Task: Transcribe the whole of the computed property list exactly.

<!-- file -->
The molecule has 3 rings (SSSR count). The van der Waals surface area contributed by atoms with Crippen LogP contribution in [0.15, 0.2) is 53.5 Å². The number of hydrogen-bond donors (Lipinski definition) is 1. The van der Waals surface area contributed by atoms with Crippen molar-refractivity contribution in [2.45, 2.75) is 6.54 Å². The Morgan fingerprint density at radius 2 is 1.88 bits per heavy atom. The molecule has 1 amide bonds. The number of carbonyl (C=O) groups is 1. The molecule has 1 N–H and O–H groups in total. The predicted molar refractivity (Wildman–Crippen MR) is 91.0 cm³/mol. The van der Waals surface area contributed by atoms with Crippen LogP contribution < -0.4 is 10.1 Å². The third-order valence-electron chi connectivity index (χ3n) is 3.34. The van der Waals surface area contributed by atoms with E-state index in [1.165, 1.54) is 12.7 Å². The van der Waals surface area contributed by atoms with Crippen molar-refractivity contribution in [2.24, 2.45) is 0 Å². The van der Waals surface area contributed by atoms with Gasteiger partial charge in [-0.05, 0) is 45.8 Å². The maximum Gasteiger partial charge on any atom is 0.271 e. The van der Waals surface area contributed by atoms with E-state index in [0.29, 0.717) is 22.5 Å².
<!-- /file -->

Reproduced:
The molecule has 3 rings (SSSR count). The van der Waals surface area contributed by atoms with Crippen LogP contribution in [0.15, 0.2) is 53.5 Å². The number of hydrogen-bond donors (Lipinski definition) is 1. The van der Waals surface area contributed by atoms with Crippen molar-refractivity contribution in [2.45, 2.75) is 6.54 Å². The Morgan fingerprint density at radius 2 is 1.88 bits per heavy atom. The molecule has 1 amide bonds. The number of carbonyl (C=O) groups is 1. The molecule has 1 N–H and O–H groups in total. The predicted molar refractivity (Wildman–Crippen MR) is 91.0 cm³/mol. The van der Waals surface area contributed by atoms with Crippen LogP contribution < -0.4 is 10.1 Å². The third-order valence-electron chi connectivity index (χ3n) is 3.34. The van der Waals surface area contributed by atoms with E-state index in [1.165, 1.54) is 12.7 Å². The van der Waals surface area contributed by atoms with Crippen molar-refractivity contribution in [2.24, 2.45) is 0 Å². The van der Waals surface area contributed by atoms with Gasteiger partial charge in [-0.05, 0) is 45.8 Å². The maximum Gasteiger partial charge on any atom is 0.271 e. The van der Waals surface area contributed by atoms with E-state index in [0.29, 0.717) is 22.5 Å².